Smudging and Walking

smudging or just before

There aren’t any pictures, really. That’s because we don’t want to disturb or disrespect what we’re doing by recording it. Just about every morning, before we start walking, Rick Kotowich, a Métis/First Nation walker, smudges our group and we reflect on what we’re thankful for and what we hope for, give thanks for the land and the people we meet. A few times, local ranchers or farmers happen by to see us just as we’re about to begin, and it’s been interesting: every one has been interested in joining in. The elements of the smudge, sage and sweetgrass, reflect the country we’re walking through (besides buckbrush, there’s been lots of sage growing wild). We remember ourselves and the land we’re walking through with the smudge. And in this dry year, we are fastidious about making sure everything is done safely.

tree against stormcloud

quotes of the day (yesterday) from a local rancher, looking out over the horizon as he talked to us: “awful nice country…until the farmers found it.” Or from Fred, one of the walkers, looking at his tent: “my mess is changing, which I’m taking as a sign of hope”.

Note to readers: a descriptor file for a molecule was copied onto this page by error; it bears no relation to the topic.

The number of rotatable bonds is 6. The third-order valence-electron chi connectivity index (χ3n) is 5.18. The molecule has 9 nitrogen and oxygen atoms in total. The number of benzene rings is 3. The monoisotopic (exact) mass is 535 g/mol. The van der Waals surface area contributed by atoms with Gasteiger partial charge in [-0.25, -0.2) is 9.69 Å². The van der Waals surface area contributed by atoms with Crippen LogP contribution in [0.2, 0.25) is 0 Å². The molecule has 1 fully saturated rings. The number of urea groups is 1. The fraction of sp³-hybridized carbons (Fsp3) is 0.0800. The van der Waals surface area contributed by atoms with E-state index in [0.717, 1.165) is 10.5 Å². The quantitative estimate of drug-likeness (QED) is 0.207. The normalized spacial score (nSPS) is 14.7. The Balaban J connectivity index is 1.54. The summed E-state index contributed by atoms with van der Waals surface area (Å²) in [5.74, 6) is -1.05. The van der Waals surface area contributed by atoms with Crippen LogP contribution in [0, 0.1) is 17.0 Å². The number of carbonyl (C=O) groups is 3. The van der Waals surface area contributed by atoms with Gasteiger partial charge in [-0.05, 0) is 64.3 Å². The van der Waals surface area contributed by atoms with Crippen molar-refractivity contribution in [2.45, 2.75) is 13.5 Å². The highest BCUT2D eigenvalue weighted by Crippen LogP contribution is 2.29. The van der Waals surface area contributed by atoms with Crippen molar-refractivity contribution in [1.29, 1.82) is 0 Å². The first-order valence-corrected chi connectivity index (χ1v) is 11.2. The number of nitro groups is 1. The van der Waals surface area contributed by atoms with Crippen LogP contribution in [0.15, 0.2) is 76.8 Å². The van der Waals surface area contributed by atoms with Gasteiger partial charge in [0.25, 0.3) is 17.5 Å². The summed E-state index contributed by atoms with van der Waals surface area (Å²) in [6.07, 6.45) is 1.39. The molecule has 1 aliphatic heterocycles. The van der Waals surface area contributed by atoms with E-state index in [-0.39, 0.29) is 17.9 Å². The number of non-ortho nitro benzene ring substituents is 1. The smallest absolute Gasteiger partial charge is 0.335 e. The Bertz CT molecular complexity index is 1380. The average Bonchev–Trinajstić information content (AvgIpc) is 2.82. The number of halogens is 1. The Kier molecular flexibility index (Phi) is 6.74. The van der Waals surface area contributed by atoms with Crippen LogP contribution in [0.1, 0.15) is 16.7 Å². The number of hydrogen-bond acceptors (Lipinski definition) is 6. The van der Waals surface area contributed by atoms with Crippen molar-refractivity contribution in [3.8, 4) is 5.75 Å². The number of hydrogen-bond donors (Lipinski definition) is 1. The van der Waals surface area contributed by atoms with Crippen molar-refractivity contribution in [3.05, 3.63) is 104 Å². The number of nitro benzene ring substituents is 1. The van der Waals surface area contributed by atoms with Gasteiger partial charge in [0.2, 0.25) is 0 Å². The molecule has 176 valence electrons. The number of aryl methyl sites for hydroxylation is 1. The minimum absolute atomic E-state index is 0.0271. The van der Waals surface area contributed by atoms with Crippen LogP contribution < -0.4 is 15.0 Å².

4 thoughts on “Smudging and Walking

  1. I *so* appreciate the chance to walk virtually with you all however momentarily: clearly you are deep-walking. Your posts and photographs make me think of the early pilgrim itineraria, esp Egeri’s who shares with her sisters at home the people and land and liturgies she encounters! What I am really tripping on is the skies. They present visions that would require a poet like Emily Dickinson to even begin to touch it. I share here some big-sky ED here with you, perhaps to share again with your fellow-pilgrims if the time to do so emerges.

    To pile like Thunder to its close
    ~ Emily Dickinson

    To pile like Thunder to its close
    Then crumble grand away
    While Everything created hid
    This — would be Poetry —
    Or Love — the two coeval come —
    We both and neither prove —
    Experience either and consume —
    For None see God and live —

    (J1247, Fr1353, loose sheets)

    Buen Camino!

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